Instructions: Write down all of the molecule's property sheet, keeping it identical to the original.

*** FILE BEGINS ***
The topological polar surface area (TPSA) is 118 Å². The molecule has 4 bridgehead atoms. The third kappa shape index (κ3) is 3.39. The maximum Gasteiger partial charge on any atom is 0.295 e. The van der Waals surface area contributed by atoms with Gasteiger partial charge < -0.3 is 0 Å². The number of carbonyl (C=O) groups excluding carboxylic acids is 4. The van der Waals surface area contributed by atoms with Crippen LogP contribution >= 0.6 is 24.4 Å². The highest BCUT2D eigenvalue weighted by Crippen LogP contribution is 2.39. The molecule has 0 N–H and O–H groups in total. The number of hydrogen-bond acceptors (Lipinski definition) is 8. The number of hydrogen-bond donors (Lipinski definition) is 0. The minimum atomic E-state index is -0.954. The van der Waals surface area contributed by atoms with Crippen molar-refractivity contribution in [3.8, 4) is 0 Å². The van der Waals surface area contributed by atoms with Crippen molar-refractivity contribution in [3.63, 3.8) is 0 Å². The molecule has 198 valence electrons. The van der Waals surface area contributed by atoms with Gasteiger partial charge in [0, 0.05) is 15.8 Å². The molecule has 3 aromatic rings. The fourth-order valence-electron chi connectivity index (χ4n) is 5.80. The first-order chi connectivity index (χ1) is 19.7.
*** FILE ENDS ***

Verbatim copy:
The topological polar surface area (TPSA) is 118 Å². The molecule has 4 bridgehead atoms. The third kappa shape index (κ3) is 3.39. The maximum Gasteiger partial charge on any atom is 0.295 e. The van der Waals surface area contributed by atoms with Gasteiger partial charge < -0.3 is 0 Å². The number of carbonyl (C=O) groups excluding carboxylic acids is 4. The van der Waals surface area contributed by atoms with Crippen LogP contribution >= 0.6 is 24.4 Å². The highest BCUT2D eigenvalue weighted by Crippen LogP contribution is 2.39. The molecule has 0 N–H and O–H groups in total. The number of hydrogen-bond acceptors (Lipinski definition) is 8. The number of hydrogen-bond donors (Lipinski definition) is 0. The minimum atomic E-state index is -0.954. The van der Waals surface area contributed by atoms with Crippen molar-refractivity contribution in [3.8, 4) is 0 Å². The van der Waals surface area contributed by atoms with Crippen molar-refractivity contribution in [3.63, 3.8) is 0 Å². The molecule has 198 valence electrons. The van der Waals surface area contributed by atoms with Gasteiger partial charge in [0, 0.05) is 15.8 Å². The molecule has 3 aromatic rings. The fourth-order valence-electron chi connectivity index (χ4n) is 5.80. The first-order chi connectivity index (χ1) is 19.7.